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It is widely acknowledged that linguistic opposition, the dislike whites have for the way many African Americans talk,

is one reason many blacks have getting jobs in the service section of the economy; jobs that would require blacks

to come in contact with non-black customers.

 

 

Harry Reid and the Demagogues

 By Jean Damu

 

America needs to get a grip. The idiotic controversy that is the focus of the nation’s media and which claims Nevada Senator Harry Reid uttered racist comments is mind boggling in its obtuseness. It’s clear he is being pilloried for making comments inherently not racist merely as an attempt to sidetrack the healthcare reform debate.

Reid was quoted by authors John Heilmann and Mark Halperin as saying in 2008 he told Barack Obama he should run for president because he is “light skinned” and “has no Negro dialect unless he wanted to have one.”

The only thing more mind boggling and more obtuse about this non-issue is that the Republicans, who lit the match to ignite the controversy and continue to pour gasoline are getting away with it.  Democrats and honest Republicans, white and black, cannot seem to gather the moral energy and mental clarity to call the Republicans who are promoting this issue by their true namedemagogues.

Giving Republicans any credibility on issues of defending blacks against racism is ludicrous. For 40 years the Republican Party utilized the so-called “southern strategy” to create a divide between white and black voters in widely successful attempts to create fear on the part of whites in regards to civil rights legislation and to drive white voters into the Republican Party.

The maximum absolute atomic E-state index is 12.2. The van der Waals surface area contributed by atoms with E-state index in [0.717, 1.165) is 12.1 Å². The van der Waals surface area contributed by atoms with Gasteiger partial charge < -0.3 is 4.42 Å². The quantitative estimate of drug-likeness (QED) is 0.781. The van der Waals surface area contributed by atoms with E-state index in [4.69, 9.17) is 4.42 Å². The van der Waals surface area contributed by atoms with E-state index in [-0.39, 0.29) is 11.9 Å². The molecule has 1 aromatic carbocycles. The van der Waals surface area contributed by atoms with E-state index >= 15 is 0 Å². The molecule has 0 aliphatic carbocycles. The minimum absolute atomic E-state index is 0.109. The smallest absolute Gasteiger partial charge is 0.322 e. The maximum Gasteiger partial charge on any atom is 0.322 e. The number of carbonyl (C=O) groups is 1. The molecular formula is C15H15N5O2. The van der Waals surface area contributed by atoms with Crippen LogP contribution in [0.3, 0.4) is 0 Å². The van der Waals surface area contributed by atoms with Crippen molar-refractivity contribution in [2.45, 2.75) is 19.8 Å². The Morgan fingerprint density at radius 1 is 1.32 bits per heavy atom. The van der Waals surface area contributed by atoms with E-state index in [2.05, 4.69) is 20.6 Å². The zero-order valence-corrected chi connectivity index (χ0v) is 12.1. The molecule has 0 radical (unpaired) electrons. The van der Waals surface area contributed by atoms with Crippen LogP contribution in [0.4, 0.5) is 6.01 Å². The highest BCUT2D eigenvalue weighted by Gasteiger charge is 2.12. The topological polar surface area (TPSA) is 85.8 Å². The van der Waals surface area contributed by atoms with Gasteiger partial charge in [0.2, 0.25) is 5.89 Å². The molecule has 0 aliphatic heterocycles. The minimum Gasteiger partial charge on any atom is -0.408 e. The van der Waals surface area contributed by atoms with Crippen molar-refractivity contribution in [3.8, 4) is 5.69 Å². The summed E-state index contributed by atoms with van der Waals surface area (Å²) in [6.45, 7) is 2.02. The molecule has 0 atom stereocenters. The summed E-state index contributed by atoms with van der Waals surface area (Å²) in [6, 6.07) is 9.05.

California Senator Dianne Feinstein is typical of the muddled thinkers. In her appearance on Face the Nation she did not seem to understand the issue.   Equating Reid’s comments with the Jesse Jackson "hymietown" comments of the late 1980s, Feinstein lamely said, "First of all, all of us are imperfect." She conceded the issue to the Republicans but went on to say because Reid had apologized, so therefore the matter was closed.

Apologized for what?

Without defending Reid on other issues of racism of which he is certainly guilty, on this issue he was merely speaking a truth that virtually every black person in the US, including Republican National Committee Chairman Michael Steele, the Republican Party’s walking and talking lawn jockey, knows to be true.

Admittedly there are things black folks can say (but shouldn’t) that white folks can’t. Think the N-word here. But Reid’s controversial comments weren’t among them.

Every African American has heard the maxim, “If you’re white, you’re all right. If you’re yellow, you’re mellow. If you’re brown, stick around-but if you’re black, get back.” Though not as true today as it was in the 1950s, it’s still true enough.

For instance, do people really think someone with Flava Fav’s complexion could be elected president? Or someone who talks like Snoop Dogg. No. Harry Reid was right.